• the company and its general manager, or a delegated general manager, director(7) or shareholder holding more than 10% of the voting rights; or
  • if the shareholder is a company, the company controlling such shareholder within the meaning of Article L233-3 of the Commercial Code.

Agreements in which one of the above persons has an indirect interest are also regulated in the same way, as are agreements between one company and another company where the general manager, or a delegated general manager or director of the first company(8) is the owner, an indefinitely liable shareholder, manager, director, supervisory board member or corporate officer of the second company.

The board of directors or supervisory board must be informed of information about the agreement and then give its prior approval. The statutory auditors must be informed within one month of the agreement being entered into and present a special report on all such agreements to the next annual general meeting of shareholders, which then votes on the agreements.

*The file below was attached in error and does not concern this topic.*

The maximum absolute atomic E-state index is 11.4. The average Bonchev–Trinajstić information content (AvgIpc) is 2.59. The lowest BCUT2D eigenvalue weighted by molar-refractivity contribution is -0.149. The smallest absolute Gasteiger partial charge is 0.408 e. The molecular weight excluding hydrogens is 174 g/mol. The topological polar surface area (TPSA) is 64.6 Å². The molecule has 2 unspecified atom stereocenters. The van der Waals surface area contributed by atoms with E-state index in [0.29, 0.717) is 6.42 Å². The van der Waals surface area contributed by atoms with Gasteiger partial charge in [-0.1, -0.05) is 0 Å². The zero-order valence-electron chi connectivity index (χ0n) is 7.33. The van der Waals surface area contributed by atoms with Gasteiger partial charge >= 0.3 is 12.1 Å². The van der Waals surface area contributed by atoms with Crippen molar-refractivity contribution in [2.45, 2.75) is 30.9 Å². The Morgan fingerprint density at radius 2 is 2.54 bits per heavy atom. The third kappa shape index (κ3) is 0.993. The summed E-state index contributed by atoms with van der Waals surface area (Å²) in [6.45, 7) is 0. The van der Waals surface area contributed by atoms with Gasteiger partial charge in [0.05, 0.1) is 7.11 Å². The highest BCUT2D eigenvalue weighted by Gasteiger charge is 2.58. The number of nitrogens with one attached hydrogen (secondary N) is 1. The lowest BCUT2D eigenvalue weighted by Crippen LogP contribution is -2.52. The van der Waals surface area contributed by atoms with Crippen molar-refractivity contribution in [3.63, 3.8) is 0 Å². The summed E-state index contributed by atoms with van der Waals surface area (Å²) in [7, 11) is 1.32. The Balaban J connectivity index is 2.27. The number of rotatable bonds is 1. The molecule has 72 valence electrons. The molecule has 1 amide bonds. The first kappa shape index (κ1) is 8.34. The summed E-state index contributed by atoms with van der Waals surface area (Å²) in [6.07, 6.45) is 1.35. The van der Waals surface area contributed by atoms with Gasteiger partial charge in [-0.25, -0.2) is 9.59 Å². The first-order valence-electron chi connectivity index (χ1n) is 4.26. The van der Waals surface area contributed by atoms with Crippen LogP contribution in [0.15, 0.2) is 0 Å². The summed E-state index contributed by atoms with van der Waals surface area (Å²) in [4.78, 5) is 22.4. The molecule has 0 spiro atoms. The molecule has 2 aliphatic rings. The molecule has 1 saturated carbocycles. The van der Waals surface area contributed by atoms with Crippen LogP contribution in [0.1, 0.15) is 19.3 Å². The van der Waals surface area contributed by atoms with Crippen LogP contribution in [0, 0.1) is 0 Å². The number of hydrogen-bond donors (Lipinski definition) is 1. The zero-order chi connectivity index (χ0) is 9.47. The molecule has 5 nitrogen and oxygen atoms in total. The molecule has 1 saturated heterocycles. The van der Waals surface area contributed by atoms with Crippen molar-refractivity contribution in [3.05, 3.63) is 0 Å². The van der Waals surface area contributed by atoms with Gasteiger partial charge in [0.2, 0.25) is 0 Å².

In practice, most regulated agreements are entered into between a parent company and its subsidiaries. For that reason, the new law removes agreements between a parent company and directly or indirectly wholly owned subsidiaries from the scope of regulated agreements for a limited company.

Some of the measures announced by the new law, far from cutting red tape, actually increase the regulatory burden on businesses and overlap with the statutory auditor's report to the general meeting of shareholders. For example, the report which the board of directors or the management board must present at the general meeting of shareholders must set out information on agreements entered into between a parent company's executive officer, director or shareholder holding more than 10% of the shares of such parent company and a direct or indirect subsidiary of the parent company, as these agreements can create conflicts of interest and damage the company's interests. The new law also obligates the board of directors or supervisory board to set out the reasons behind its decision to approve or not approve a regulated agreement.